Think Unions Are Politically Powerful Now? Just Wait Till After Card Check

It's always nice for politicians when they can pass legislation that will result in more campaign donations for them.  A union-backed bill moving through Congress would result in a lot more campaign money for those politicians who support it.  But workers and business owners would stand to lose their freedoms and jobs in the process.

The bill being pushed so hard by Big Labor is named the Employee Free Choice Act (EFCA). The name is seriously misleading. Instead of promoting employees' freedom, it would remove secret ballot protections workers currently enjoy during union elections and empower federal bureaucrats to impose contracts on employers and workers without their consent.  There's no "free choice" in this bill. A more accurate title would be the Employee "Forced" Choice Act.

Supporters and opponents disagree on many aspects of this legislation, but the one thing they both agree on is that if EFCA becomes law, more workers will join unions. When you force workers to sign up for unions out in the open in front of union officials and their fellow workers, as this bill would require, it should be obvious that unionization rates would increase. Sure, it may be the result of intimidation and/or coercion, but unions will grow.

With this increased unionization also comes increased revenue from union dues. As the number of private-sector workers joining unions has declined since the 1950s, the amount of money flowing into union coffers has begun to dry up. EFCA would serve as a bailout on the backs of small businesses and change that --  dramatically.

A significant amount of the new money to which labor bosses would have access would be directed to political activity. Union executives spend heavily on elections to make sure their allies are rewarded and enemies punished. With more members, Big Labor will have a lot more money to pass around to their politician friends.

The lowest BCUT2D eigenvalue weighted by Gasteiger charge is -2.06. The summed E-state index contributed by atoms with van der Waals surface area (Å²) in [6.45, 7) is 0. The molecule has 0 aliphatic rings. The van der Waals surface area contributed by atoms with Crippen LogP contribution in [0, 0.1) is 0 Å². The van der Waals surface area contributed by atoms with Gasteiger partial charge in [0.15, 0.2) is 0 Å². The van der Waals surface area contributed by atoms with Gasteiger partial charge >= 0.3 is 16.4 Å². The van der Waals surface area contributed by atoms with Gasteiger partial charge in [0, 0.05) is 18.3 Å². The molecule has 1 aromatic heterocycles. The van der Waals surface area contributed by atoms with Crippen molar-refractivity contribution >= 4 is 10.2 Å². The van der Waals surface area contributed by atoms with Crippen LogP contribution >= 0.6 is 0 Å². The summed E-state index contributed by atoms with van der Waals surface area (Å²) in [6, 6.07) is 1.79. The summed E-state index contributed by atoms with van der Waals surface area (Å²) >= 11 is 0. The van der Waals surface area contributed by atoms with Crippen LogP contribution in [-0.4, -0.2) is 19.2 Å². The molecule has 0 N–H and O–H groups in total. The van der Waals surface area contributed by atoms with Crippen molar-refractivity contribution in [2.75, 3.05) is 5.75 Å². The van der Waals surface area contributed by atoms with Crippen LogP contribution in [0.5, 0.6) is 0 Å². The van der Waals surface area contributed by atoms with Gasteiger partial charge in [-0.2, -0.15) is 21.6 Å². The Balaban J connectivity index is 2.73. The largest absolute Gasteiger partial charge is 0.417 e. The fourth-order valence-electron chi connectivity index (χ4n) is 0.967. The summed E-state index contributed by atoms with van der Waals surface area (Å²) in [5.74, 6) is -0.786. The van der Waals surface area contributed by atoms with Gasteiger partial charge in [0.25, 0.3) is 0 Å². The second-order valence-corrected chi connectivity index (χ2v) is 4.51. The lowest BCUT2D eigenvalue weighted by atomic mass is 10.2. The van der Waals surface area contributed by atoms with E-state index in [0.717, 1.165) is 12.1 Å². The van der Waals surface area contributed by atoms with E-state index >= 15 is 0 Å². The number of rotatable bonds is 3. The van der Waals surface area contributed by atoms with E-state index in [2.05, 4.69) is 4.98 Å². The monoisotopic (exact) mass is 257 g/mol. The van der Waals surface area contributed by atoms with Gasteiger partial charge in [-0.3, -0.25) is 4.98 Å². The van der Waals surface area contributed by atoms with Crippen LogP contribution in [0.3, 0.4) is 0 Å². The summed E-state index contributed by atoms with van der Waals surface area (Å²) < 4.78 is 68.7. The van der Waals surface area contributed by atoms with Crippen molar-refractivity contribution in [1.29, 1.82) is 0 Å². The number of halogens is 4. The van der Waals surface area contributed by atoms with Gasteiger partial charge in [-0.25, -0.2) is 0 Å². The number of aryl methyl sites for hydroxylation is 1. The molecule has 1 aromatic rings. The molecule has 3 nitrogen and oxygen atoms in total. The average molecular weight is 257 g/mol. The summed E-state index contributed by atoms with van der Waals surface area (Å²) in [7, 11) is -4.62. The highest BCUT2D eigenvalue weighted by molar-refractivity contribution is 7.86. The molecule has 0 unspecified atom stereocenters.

How much more money are we talking about? A new study by the Workforce Fairness Institutes (WFI) estimates that if EFCA becomes law, over the next ten years union bosses will have an additional $1.7 billion to spend on political activity. This study also shows that past union political donations -- not surprisingly -- have gone overwhelmingly to politicians who supported EFCA. There is no reason to think this would change in the future.

This huge amount of new spending on the political process will definitely have an effect. To provide some perspective, consider that in the 2008 presidential campaign, which broke the record for election spending, then-Senator Barack Obama spent $780 million.

Handing over $1.7 billion over to union bosses to spend on federal, state, and local races will give labor the ability to monopolize political spending on the part of third parties in many candidate contests and campaigns advocating policy initiatives.

No one should assume that the increased influence of these labor leaders will actually help average workers. Look at EFCA. While it is promoted as being good for employees, its removal of employee secret ballot protections and its provision to force employees to accept any contract mandated by a federal arbitrator are certainly not pro-worker. No, union leaders having used their clout to push the Employee "Forced"  Choice Act to swell their ranks would use the increase in dues to push a political agenda many workers disagree with.

Union bosses and their political allies stand to do very well under EFCA. The bosses get more money and more power, while the politicians get more contributions and campaign spending on their behalf.  All this comes at the expense of workers and businesses. It's time to remind politicians that they work for the people not Big Labor, and promoting job-killing legislation that limits our freedoms is not acceptable under any circumstances.